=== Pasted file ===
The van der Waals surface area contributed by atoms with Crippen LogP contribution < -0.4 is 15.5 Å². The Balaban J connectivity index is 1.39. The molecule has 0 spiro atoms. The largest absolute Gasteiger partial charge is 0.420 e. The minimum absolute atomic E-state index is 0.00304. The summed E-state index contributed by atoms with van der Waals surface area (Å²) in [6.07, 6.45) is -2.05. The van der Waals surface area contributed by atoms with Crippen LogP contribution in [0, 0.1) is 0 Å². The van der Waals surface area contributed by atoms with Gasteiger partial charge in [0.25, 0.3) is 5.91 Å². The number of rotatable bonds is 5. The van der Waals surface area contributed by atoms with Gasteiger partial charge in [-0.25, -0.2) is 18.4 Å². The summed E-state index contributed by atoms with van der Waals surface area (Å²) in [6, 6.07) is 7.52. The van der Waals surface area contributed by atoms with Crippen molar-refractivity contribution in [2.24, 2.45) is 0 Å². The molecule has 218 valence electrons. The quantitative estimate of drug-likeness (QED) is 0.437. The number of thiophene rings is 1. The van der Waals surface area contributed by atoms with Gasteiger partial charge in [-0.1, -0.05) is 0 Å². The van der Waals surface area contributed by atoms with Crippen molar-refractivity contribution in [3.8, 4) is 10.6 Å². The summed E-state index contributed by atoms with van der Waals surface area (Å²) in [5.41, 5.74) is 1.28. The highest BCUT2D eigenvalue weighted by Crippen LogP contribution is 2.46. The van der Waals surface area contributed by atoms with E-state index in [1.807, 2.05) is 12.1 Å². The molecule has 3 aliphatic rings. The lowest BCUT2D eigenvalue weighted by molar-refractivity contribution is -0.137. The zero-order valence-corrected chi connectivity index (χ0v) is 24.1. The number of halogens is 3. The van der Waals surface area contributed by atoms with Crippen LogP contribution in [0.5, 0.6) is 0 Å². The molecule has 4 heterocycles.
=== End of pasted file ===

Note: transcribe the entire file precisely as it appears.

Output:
The van der Waals surface area contributed by atoms with Crippen LogP contribution < -0.4 is 15.5 Å². The Balaban J connectivity index is 1.39. The molecule has 0 spiro atoms. The largest absolute Gasteiger partial charge is 0.420 e. The minimum absolute atomic E-state index is 0.00304. The summed E-state index contributed by atoms with van der Waals surface area (Å²) in [6.07, 6.45) is -2.05. The van der Waals surface area contributed by atoms with Crippen LogP contribution in [0, 0.1) is 0 Å². The van der Waals surface area contributed by atoms with Gasteiger partial charge in [0.25, 0.3) is 5.91 Å². The number of rotatable bonds is 5. The van der Waals surface area contributed by atoms with Gasteiger partial charge in [-0.25, -0.2) is 18.4 Å². The summed E-state index contributed by atoms with van der Waals surface area (Å²) in [6, 6.07) is 7.52. The van der Waals surface area contributed by atoms with Crippen molar-refractivity contribution in [2.24, 2.45) is 0 Å². The molecule has 218 valence electrons. The quantitative estimate of drug-likeness (QED) is 0.437. The number of thiophene rings is 1. The van der Waals surface area contributed by atoms with Gasteiger partial charge in [-0.1, -0.05) is 0 Å². The van der Waals surface area contributed by atoms with Crippen molar-refractivity contribution in [3.8, 4) is 10.6 Å². The summed E-state index contributed by atoms with van der Waals surface area (Å²) in [5.41, 5.74) is 1.28. The highest BCUT2D eigenvalue weighted by Crippen LogP contribution is 2.46. The van der Waals surface area contributed by atoms with E-state index in [1.807, 2.05) is 12.1 Å². The molecule has 3 aliphatic rings. The lowest BCUT2D eigenvalue weighted by molar-refractivity contribution is -0.137. The zero-order valence-corrected chi connectivity index (χ0v) is 24.1. The number of halogens is 3. The van der Waals surface area contributed by atoms with Crippen LogP contribution in [0.5, 0.6) is 0 Å². The molecule has 4 heterocycles.